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Build Your Career Office Life

Job Insecurity Discourages Authenticity and Innovation Among Employees

Job Insecurity Discourages Authenticity and Innovation Among Employees
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Many of today's companies claim they value "authenticity," and want employees to feel comfortable expressing themselves and their ideas. But often, it's the companies themselves that keep their workers from being genuine in the workplace, especially during times of job insecurity, according to new research.

A study from the University of Denver's Daniels College of Business suggests that employees who feel their jobs are threatened are more likely to engage in creating "facades of conformity" — or constructing a more "acceptable," if not fully authentic, self-image. However, the research also shows how these facades can negatively impact an employee's performance and possibly even lead them to quit.

"Our study … shows that employees create facades of conformity to cope with job insecurity, but, ironically, facades of conformity can have an adverse impact on one's feelings of attachment to the organization," said Sung Soo Kim, assistant professor of management at the Daniels College of Business. "In other words, the actual effort to better 'fit in' via inauthentic expression can become taxing and foster a level of detachment from the organization."

There are a number of other company culture-related reasons why employees might be inauthentic in the workplace. Perhaps an employee views the company's values as different from his or her own, or maybe the employee believes the workplace is intolerant to certain perspectives. The employee may even want to impress an influential person within the organization. Whatever the reason, these facades of conformity carry the potential to derail creativity and innovation, as well as damage the employee's productivity.

So how can businesses help prevent employees from feeling the need to fit a certain mold?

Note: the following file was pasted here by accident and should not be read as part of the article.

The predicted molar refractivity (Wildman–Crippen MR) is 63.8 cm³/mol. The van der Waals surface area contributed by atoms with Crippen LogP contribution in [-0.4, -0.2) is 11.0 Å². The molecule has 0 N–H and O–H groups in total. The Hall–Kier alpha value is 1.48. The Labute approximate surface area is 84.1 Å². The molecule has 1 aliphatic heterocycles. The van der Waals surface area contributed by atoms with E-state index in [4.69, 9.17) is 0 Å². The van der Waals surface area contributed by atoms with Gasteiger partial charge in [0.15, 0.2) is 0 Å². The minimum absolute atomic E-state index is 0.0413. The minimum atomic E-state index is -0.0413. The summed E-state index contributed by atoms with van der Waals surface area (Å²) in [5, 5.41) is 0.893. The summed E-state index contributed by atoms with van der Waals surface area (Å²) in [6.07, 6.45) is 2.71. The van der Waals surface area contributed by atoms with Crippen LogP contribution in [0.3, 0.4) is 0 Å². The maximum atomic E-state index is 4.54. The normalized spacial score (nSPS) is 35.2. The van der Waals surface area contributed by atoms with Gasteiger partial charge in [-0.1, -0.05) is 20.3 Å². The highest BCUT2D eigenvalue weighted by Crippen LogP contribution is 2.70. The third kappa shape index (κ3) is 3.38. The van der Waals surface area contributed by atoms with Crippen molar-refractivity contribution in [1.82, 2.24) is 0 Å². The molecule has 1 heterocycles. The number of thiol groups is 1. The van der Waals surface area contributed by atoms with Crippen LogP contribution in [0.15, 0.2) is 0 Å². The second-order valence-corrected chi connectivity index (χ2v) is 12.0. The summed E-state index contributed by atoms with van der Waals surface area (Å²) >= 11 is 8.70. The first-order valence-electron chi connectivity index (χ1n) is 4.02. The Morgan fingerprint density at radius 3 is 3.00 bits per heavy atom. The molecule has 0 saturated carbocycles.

The researchers suggest that the best way to avoid the construction of facades is to welcome dissent. Doing so will help employees feel as though they don't need to suppress personal values or embrace any values they don't actually identify with. The study notes that this is especially true for younger workers, as older workers are more likely to express divergent opinions regardless of their perceived job security.

"Employees … across multiple industries are facing job insecurity as a result of layoffs, mergers, and acquisitions," the researchers wrote in the study. "The results from our study highlight the importance of organizational leaders to build environments where members can be authentic and not feel pressured to suppress personal values and pretend to embrace organizational values in a job-insecure workplace.

"During economically vulnerable times as these, it is particularly critical for organizational leaders to gain diverse, and even divergent insight and views to help their organizations learn and identify solutions to the unique challenges of today," the researchers wrote.

The paper on the study, entitled "Creating facades of conformity in the face of job insecurity: a study of consequences and conditions," was first published in the Journal of Occupational and Organizational Psychology.

Adam C. Uzialko
Adam C. Uzialko

Adam received his Bachelor's degree in Political Science and Journalism & Media Studies at Rutgers University. He worked for a local newspaper and freelanced for several publications after graduating college. He can be reached by email, or follow him on Twitter.